New lease of life for soldier Sean
An avid Leeds Rhinos fan, the 27-year-old from Gomersal was thrilled when a volunteering opportunity came up to work with the club’s foundation.
He said: “I just do not want to be sat at home. Volunteering means I can get out and makes me feel much more relaxed. I have supported Leeds Rhinos for years and it’s great to be able to work for them and in my local community.”
Sean, survived horrific injuries after a grenade attack in Afghanistan. He joined the Army at the age of 16 and trained as a vehicle mechanic. He was serving with the 2nd Royal Tank Regiment in Afghanistan when, in April 2011, he was caught up in an explosion. At the time, he had been living in a vehicle and had just got out to make a phone call. when a rocket propelled grenade came out of nowhere.
Almost four weeks later, Sean woke up in hospital, surrounded by his family who had been told it was unlikely he would survive his severe brain injuries. He did – but was left almost paralysed down one side, deaf in his left ear and unable to speak. Part of his skull was removed to relieve his symptoms and he spent months in hospital undergoing countless operations.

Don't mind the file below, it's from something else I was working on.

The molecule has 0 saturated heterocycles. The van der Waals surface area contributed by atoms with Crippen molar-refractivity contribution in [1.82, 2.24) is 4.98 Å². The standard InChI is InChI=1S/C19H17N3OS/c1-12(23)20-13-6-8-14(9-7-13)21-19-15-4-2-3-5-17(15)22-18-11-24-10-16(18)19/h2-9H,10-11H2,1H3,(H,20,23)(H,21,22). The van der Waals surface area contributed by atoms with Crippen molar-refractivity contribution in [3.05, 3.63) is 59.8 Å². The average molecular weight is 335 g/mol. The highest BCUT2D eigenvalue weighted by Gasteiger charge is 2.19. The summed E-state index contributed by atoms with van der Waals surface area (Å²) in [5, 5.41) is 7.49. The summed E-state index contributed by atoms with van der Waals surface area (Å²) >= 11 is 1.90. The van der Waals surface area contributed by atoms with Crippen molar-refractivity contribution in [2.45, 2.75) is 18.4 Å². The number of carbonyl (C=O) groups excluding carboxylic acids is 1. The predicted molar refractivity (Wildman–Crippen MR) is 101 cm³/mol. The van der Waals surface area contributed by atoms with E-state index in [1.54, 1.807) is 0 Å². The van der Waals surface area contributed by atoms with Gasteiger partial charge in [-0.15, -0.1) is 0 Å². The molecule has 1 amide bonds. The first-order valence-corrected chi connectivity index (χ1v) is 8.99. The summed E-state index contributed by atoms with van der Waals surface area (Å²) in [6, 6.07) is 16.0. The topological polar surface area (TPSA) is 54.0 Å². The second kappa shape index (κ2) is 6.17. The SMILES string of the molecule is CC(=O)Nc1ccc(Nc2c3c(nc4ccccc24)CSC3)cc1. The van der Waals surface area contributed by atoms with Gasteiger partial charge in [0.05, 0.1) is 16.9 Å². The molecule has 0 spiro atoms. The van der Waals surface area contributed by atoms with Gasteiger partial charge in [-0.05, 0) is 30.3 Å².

Intensive physio and speech therapy has resulted in vast improvements in Sean’s capabilities – and he has chosen volunteering as a way to help others as well as create new
opportunities for himself.
Sean is a regular visitor to the Help for Heroes Phoenix House Recovery Centre at Catterick. While using the centre, Sean met Rosie O’Connell, volunteering project manager for WWV, one of several outside agencies based in the centre’s support hub and grant-funded by Help for Heroes.
Rosie found him a position to volunteer with the Leeds Rhinos Foundation.
Bob Bowman, Director of Operations for the Leeds Rhinos Foundation, said: “It is a great honour to welcome Sean into the Leeds Rhinos Foundation family. In life the word hero is too easily used but when I met Sean and heard his story I was truly inspired, humbled, and realised I was listening to a true hero.”